After a few rather action-packed weeks in the race to win the consumer’s whole paycheck, this week was notably slower-paced. Table-setting for the always frenetic back end of the year seemed to be on the agenda at both Amazon and Walmart this week, with steps forward on advancing services for consumers.
Which is not to say there weren’t a few turns in the path. Amazon finds itself going to court to defend its marketplace practices against the accusations of illegal poaching by a very irate eBay. And Walmart very quietly made a rather unexpected step into a very new arena — cryptocurrency.
Big Play of the Week: Amazon As Personal Stylist On Retainer
Once Amazon began work in earnest on capturing the consumer paycheck through selling apparel, it was probably only a matter of time before it started taking an active role in styling the outfits. And this week the nation’s largest eCommerce player rolled out a new Prime Wardrobe feature to essentially fill that need: Personal Shopper. According to reports, the new service offers recommendations for clothes as well as accessories that personal shoppers curate.
The goal of the service is to streamline the consumer shopping journey — and winnow thousands of possible clothing options and brands into a curated list of likely favorite based on the shopper’s previous habits. To get the system started, shoppers fill out a personal style inventory about favored fits, styles and color palettes to give the stylist and the artificial intelligence (AI) working on the back end some data to begin with.
Once that handful of curated choices has been pulled and shown to the customer, they get to pick what they want to try, and what they will take a pass on.
The add-on service comes with a cost of $4.99 per month. Amazon private-label brands will be among recommended options, but they will not be alone; brands like Calvin Klein, 7 for All Mankind and Levi will also be available. The service is currently only available for women’s fashion, but Amazon has reported it expects to be able to expand into menswear shortly.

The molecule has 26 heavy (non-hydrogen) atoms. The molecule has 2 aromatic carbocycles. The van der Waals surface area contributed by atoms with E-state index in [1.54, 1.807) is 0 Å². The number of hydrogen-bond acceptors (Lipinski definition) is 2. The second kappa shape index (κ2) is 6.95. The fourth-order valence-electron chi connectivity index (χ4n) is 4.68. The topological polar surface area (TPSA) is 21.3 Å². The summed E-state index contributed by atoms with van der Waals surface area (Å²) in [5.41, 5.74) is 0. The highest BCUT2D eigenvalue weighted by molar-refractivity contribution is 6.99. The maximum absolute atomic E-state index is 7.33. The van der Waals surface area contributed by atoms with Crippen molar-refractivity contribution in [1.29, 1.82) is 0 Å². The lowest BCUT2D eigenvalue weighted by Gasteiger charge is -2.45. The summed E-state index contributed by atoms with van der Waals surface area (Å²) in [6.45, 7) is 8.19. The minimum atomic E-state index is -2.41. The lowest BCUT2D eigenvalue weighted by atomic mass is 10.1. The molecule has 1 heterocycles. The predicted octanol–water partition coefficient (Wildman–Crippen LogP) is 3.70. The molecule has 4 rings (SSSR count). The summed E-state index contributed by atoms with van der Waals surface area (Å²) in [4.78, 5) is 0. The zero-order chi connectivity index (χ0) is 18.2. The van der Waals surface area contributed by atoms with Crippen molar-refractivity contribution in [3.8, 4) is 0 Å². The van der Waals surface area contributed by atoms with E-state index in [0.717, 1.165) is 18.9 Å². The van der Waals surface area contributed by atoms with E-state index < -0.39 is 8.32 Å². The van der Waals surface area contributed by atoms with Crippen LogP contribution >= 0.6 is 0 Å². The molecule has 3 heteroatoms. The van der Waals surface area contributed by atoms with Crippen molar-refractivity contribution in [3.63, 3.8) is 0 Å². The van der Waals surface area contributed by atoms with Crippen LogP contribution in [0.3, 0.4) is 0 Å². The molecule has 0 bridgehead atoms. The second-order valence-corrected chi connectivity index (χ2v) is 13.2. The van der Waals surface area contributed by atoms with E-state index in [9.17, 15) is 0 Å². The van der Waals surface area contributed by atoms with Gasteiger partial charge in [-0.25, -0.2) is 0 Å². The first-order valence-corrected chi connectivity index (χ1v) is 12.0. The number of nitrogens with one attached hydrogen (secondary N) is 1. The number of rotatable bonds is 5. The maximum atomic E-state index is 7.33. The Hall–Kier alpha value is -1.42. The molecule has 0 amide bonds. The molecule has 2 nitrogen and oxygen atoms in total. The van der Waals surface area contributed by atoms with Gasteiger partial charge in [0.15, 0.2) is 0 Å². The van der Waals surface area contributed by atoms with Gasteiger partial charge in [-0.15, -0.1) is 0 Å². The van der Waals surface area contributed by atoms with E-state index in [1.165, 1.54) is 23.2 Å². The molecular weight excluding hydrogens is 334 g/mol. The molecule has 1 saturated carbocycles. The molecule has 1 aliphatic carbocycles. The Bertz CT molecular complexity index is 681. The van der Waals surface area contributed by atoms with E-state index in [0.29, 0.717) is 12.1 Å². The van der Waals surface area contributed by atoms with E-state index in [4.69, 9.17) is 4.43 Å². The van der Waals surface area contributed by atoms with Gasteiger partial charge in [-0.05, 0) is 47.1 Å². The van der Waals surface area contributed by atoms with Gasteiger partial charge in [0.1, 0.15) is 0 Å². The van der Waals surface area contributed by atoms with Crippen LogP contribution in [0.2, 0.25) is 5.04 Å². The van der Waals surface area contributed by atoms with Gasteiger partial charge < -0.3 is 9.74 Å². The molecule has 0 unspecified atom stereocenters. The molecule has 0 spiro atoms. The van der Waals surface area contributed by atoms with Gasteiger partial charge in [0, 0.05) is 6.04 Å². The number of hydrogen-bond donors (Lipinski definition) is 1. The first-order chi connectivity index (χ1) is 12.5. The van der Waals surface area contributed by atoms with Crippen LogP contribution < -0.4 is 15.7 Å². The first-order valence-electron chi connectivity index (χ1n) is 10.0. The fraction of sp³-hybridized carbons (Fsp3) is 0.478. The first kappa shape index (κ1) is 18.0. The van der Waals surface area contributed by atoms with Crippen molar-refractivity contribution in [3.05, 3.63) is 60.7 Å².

Sign-Off of the Week: Goodbye Dash Button
The Amazon Dash button is officially no more. Well, almost — as of the 31st of August Amazon will officially be pulling the plug.
The news doesn’t exactly come as a shock, as Amazon officially halted sales of Dash buttons in February, but did say at the time that it would continue to support product reorders if consumer demand proved adequate.
It didn’t — according to Amazon, usage “has significantly slowed.”
To replace the existing piece of order tech, Amazon has said it will create virtual dash buttons for customer losing their physical ones, and will continue to offer the Dash Wand designed to make it easy for consumers to reorder frequently-used products like pet food and coffee.
The Dash button was first introduced by Amazon in 2015 as a way to make ordering items customers purchased frequently literally push-button easy. Big name brands like Listerine, Tylenol and Doritos all connected to Dash buttons, and at the height of their popularity brought in about 6,000 orders each day. But in the era of Alexa, Dash button popularity has started to wane — particularly since Amazon first introduced in-skill purchasing in 2018.
As of today there are over 80,000 Alexa apps, though using voice assistants as commerce assistants has been slower to catch on than general use for things like listening to music. Only about a third of voice-speaker users have ever purchased something using voice.
Amazon’s final good-bye to the Dash button comes as the eCommerce firm is moving toward greater focus on the Alexa ecosystem in general — and Alexa-assisted commerce in specific.
Scuffle of the Week: Amazon and eBay Head to Court
Amazon and eBay, rivals in online commerce for the last 20 years or so, will now be heading to court to face off. eBay has filed a lawsuit alleging that Amazon is improperly using eBay’s internal messaging system to steal its sellers.
This is not the first time the two firms have squared off over this issue — eBay has filed before and the first round of these charges are now in arbitration. The newest round of legal charges filed earlier this week (July 31) claim that Amazon managers told subordinates to use eBay’s private messaging service, which is meant for sellers and buyers to communicate, to try and recruit sellers from the platform. According to the lawsuit, that action is a violation of the Racketeer Influenced and Corrupt Organizations Act (RICO) and represent an intentional effort by Amazon that was “coordinated, targeted and designed to inflict harm on eBay.”
The previous case had only noted that only a few Amazon employees had reached out; the involvement of managers in this case appears to be new.